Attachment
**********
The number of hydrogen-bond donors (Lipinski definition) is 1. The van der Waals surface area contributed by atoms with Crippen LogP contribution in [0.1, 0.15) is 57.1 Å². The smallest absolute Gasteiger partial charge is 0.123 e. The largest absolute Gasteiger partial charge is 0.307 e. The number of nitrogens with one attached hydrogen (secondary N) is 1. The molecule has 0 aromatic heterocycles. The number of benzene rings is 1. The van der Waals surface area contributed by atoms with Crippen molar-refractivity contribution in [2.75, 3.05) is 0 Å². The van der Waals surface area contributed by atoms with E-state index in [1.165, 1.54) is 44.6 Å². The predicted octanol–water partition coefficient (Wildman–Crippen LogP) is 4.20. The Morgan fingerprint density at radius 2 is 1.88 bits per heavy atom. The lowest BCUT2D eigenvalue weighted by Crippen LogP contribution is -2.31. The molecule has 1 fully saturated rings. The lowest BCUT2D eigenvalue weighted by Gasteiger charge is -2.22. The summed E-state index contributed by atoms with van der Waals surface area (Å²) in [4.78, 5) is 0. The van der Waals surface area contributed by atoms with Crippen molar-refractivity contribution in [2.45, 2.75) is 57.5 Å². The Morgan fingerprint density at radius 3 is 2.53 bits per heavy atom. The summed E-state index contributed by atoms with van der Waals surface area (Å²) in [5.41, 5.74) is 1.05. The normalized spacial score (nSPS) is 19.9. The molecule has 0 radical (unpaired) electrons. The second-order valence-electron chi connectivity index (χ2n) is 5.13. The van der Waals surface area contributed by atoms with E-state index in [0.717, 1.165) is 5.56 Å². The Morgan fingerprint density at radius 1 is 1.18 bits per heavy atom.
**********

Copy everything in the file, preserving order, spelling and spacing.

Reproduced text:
The number of hydrogen-bond donors (Lipinski definition) is 1. The van der Waals surface area contributed by atoms with Crippen LogP contribution in [0.1, 0.15) is 57.1 Å². The smallest absolute Gasteiger partial charge is 0.123 e. The largest absolute Gasteiger partial charge is 0.307 e. The number of nitrogens with one attached hydrogen (secondary N) is 1. The molecule has 0 aromatic heterocycles. The number of benzene rings is 1. The van der Waals surface area contributed by atoms with Crippen molar-refractivity contribution in [2.75, 3.05) is 0 Å². The van der Waals surface area contributed by atoms with E-state index in [1.165, 1.54) is 44.6 Å². The predicted octanol–water partition coefficient (Wildman–Crippen LogP) is 4.20. The Morgan fingerprint density at radius 2 is 1.88 bits per heavy atom. The lowest BCUT2D eigenvalue weighted by Crippen LogP contribution is -2.31. The molecule has 1 fully saturated rings. The lowest BCUT2D eigenvalue weighted by Gasteiger charge is -2.22. The summed E-state index contributed by atoms with van der Waals surface area (Å²) in [4.78, 5) is 0. The van der Waals surface area contributed by atoms with Crippen molar-refractivity contribution in [2.45, 2.75) is 57.5 Å². The Morgan fingerprint density at radius 3 is 2.53 bits per heavy atom. The summed E-state index contributed by atoms with van der Waals surface area (Å²) in [5.41, 5.74) is 1.05. The normalized spacial score (nSPS) is 19.9. The molecule has 0 radical (unpaired) electrons. The second-order valence-electron chi connectivity index (χ2n) is 5.13. The van der Waals surface area contributed by atoms with E-state index in [0.717, 1.165) is 5.56 Å². The Morgan fingerprint density at radius 1 is 1.18 bits per heavy atom.